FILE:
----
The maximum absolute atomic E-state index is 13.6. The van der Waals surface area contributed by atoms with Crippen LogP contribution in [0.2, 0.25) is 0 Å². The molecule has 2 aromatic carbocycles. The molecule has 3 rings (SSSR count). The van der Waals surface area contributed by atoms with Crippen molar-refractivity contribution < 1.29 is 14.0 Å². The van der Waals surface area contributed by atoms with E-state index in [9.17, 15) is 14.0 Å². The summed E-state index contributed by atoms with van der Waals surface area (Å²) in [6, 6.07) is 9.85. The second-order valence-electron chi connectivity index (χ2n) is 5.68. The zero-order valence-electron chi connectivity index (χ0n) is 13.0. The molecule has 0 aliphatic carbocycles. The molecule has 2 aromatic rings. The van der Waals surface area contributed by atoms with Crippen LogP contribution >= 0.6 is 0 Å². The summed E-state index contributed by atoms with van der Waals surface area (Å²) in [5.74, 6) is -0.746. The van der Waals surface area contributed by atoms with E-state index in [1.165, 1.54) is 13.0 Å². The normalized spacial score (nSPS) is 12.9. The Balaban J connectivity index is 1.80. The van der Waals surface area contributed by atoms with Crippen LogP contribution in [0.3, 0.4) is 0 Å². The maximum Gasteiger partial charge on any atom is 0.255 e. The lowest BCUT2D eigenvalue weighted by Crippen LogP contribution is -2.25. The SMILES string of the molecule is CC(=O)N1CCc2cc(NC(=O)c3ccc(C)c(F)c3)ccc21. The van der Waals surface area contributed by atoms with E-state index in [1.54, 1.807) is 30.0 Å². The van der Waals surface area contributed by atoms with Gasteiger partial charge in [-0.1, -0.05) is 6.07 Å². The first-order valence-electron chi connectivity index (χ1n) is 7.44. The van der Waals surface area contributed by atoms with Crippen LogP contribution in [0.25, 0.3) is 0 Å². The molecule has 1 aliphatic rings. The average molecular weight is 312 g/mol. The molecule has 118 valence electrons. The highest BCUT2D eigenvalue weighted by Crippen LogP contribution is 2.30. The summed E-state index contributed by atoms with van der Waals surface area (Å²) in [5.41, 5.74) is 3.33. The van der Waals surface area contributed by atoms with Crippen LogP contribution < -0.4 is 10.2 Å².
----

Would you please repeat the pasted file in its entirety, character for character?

The maximum absolute atomic E-state index is 13.6. The van der Waals surface area contributed by atoms with Crippen LogP contribution in [0.2, 0.25) is 0 Å². The molecule has 2 aromatic carbocycles. The molecule has 3 rings (SSSR count). The van der Waals surface area contributed by atoms with Crippen molar-refractivity contribution < 1.29 is 14.0 Å². The van der Waals surface area contributed by atoms with E-state index in [9.17, 15) is 14.0 Å². The summed E-state index contributed by atoms with van der Waals surface area (Å²) in [6, 6.07) is 9.85. The second-order valence-electron chi connectivity index (χ2n) is 5.68. The zero-order valence-electron chi connectivity index (χ0n) is 13.0. The molecule has 0 aliphatic carbocycles. The molecule has 2 aromatic rings. The van der Waals surface area contributed by atoms with Crippen LogP contribution >= 0.6 is 0 Å². The summed E-state index contributed by atoms with van der Waals surface area (Å²) in [5.74, 6) is -0.746. The van der Waals surface area contributed by atoms with E-state index in [1.165, 1.54) is 13.0 Å². The normalized spacial score (nSPS) is 12.9. The Balaban J connectivity index is 1.80. The van der Waals surface area contributed by atoms with Crippen LogP contribution in [0.3, 0.4) is 0 Å². The maximum Gasteiger partial charge on any atom is 0.255 e. The lowest BCUT2D eigenvalue weighted by Crippen LogP contribution is -2.25. The SMILES string of the molecule is CC(=O)N1CCc2cc(NC(=O)c3ccc(C)c(F)c3)ccc21. The van der Waals surface area contributed by atoms with E-state index in [1.54, 1.807) is 30.0 Å². The van der Waals surface area contributed by atoms with Gasteiger partial charge in [-0.1, -0.05) is 6.07 Å². The first-order valence-electron chi connectivity index (χ1n) is 7.44. The van der Waals surface area contributed by atoms with Crippen LogP contribution in [0.25, 0.3) is 0 Å². The molecule has 1 aliphatic rings. The average molecular weight is 312 g/mol. The molecule has 118 valence electrons. The highest BCUT2D eigenvalue weighted by Crippen LogP contribution is 2.30. The summed E-state index contributed by atoms with van der Waals surface area (Å²) in [5.41, 5.74) is 3.33. The van der Waals surface area contributed by atoms with Crippen LogP contribution < -0.4 is 10.2 Å².